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FMCSA to study how human truckers interact with automated driving technology


The Federal Motor Carrier Safety Administration (FMCSA) will conduct a study to gather information on how quickly and effectively human drivers can respond when they’re asked to take over for an automated driving system.

In a notice to be published in the Federal Register September 21, the FMCSA announced plans to conduct a study of 100 CMV drivers using a driving simulator to “examine the effect of non-driving secondary task engagement, transfer of control, and training on driver behavior in Automated Driving System (ADS)-equipped CMVs.”

The FMCSA cites a lack of data on trucks equipped with ADS and a need for more information to understand driver behavior and policy implications.

The agency said that when truckers are behind the wheel in vehicles with lower-levels of driving automation (including L2, which is partial automation or L3, which is conditional automation), they are in an “environment that is ripe for over-reliance.”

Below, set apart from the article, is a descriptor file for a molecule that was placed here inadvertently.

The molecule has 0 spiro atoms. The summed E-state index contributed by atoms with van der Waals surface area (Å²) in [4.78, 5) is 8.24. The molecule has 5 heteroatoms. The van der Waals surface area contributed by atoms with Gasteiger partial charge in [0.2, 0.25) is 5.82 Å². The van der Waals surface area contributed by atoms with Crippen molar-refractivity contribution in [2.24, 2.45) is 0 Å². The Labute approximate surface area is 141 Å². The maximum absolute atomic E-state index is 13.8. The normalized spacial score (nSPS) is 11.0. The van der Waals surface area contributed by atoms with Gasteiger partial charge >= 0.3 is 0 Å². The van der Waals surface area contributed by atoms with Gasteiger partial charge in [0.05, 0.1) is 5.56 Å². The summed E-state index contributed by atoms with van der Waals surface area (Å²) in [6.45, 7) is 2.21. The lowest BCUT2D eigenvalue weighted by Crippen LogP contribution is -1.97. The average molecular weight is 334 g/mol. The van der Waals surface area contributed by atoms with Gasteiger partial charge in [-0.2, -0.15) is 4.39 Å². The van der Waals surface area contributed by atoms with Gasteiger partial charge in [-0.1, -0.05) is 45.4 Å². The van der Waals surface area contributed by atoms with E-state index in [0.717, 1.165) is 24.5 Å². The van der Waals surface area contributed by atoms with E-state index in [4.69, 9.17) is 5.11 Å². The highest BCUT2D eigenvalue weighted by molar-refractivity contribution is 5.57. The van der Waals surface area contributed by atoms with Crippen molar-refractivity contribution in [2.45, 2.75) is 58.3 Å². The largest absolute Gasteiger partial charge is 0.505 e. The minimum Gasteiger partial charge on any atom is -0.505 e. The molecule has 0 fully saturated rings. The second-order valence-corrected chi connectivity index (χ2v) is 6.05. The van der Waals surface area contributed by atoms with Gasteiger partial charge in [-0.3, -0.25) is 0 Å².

From the Federal Register Notice:

An L2 vehicle offers longitudinal and lateral support to the the driver is still responsible for driving at all times. At this level, engaging in tasks can be to driving performance as the driver may not recognize and respond to or appropriately. In an L3 vehicle, the role of distraction is blurred. The driver takes on a more supervisory role and is in full control of the vehicle in a of situations. When an L3 vehicle alerts the driver that a takeover is required, the driver needs to have to resume full control of the vehicle. Engagement in non-driving secondary tasks may prevent the driver from maintaining situational awareness of the driving environment.

Through the study, the FMCSA hopes to:

  • Determine the effect of distraction on CMV drivers of L2 vehicles
  • Determine the effect of transfer of control on CMV drivers in L3 vehicles
  • Develop and evaluate a training program that is designed to decrease the levels of distraction that were identified in CMV drivers in L2 vehicles and designed to improve the problems with the transfer of control that were identified in L3

The FMCSA will accept public comment on the planned study. You’ll be able to submit a public comment online at this link when the notice is published on September 21.


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